Durable Powers of Attorney

8 August 2019

By Cowles Liipfert

A Power of Attorney is a legal document in which a person (the “Principal”) gives someone else (the “Agent”) the power to act on behalf of the Principal as set forth in the Power of Attorney, perhaps doing things such as writing and signing checks, or even signing deeds or tax returns.  Those documents can also include the authority to do many other things, and not just basic functions.

If the Principal becomes incapacitated, the Agent’s authority under an ordinary power of attorney is revoked as a matter of law, but if the Power of Attorney is “Durable,” i.e. it expresses the Principal’s intent that it shall remain in effect if the Principal becomes incapacitated, it will not be revoked if the Principal becomes incompetent.

Until January 1, 2018, North Carolina law required a Durable Power of Attorney to be recorded in the office of the Register of Deeds, but that is no longer a legal requirement for documents executed after that date, except in the case of real estate transactions, in which case powers of attorney must be recorded.

Depending on the language in the document, Durable Powers of Attorney can be effective immediately, even if the Principal is capable of acting for himself or herself, or they can be “springing,” i.e. the Power of Attorney becomes active only upon the occurrence of a future event, such as when the Principal becomes legally incompetent.

The North Carolina General Statutes provide a statutory Short-Form Power of Attorney which may be used, instead of a form listing detailed descriptions of each specific power.  If you have an old statutory Short-Form Power of Attorney executed before January 1, 2018, it must be recorded at the Register of Deeds office to be actively used.  After January 1, 2018, you should not sign a durable power of attorney which uses the old statutory short-form language, because the laws have been changed.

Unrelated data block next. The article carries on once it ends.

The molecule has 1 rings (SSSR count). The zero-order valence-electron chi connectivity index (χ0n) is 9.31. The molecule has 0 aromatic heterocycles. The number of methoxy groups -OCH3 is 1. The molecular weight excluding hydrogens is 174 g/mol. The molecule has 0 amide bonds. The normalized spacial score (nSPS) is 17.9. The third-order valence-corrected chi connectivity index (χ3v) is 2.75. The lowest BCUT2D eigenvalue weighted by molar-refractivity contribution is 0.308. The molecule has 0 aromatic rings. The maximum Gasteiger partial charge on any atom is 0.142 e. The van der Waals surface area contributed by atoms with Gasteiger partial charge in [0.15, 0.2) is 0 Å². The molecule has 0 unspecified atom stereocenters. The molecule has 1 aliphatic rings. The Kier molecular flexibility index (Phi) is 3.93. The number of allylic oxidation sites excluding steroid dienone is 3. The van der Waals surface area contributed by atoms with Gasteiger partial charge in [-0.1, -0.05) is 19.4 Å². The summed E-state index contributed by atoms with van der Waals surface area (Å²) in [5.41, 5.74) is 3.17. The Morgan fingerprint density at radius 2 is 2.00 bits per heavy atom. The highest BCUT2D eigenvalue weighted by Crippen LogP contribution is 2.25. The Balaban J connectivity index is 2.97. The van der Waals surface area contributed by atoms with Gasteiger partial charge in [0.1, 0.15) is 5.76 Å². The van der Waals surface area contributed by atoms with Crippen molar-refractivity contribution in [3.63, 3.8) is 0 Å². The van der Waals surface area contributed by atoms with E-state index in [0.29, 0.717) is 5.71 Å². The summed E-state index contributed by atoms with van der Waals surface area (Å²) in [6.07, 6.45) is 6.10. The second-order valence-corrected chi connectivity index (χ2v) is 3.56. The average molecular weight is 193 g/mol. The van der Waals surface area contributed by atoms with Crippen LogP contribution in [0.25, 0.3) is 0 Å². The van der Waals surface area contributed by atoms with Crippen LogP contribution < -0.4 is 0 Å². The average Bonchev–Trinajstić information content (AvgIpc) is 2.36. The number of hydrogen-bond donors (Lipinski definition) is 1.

Both the old and the new Statutory Short-Form Powers of Attorney are limited in the scope of authority granted to the Agent to act on behalf of the Principal and we recommend that you have a longer, more detailed document which grants specific authority to perform certain types of transactions on your behalf, that are not specifically covered in the short-form documents.  A document which says something like “I authorize my Agent to do anything which I could do if I were present and acting for myself” does not grant the broad authority for which it seems to be intended, because certain powers must be explicitly specified, in order to be effective.  The authority of the Agent to act on behalf of the Principal should be clear and unambiguous.  

Example: A lady signed a durable power of attorney a number of years ago.  She now suffers from Alzheimer’s and her family wants to do long-term planning, which could include some family gifting.  Unfortunately, the old power of attorney does not give her agent the power to make gifts.  Also the old power of attorney does not contain the language required by the IRS which would authorize the agent to represent her with the IRS.

Consequently, we recommend that you not rely on the statutory Short-Form Power of Attorney, especially old ones, but even new documents signed after January 1, 2018, on the mistaken assumption that the document will be comprehensive and will cover all of your needs.  To the contrary, we recommend that you consult with an attorney and have a power of attorney drafted which meets all your specific needs.

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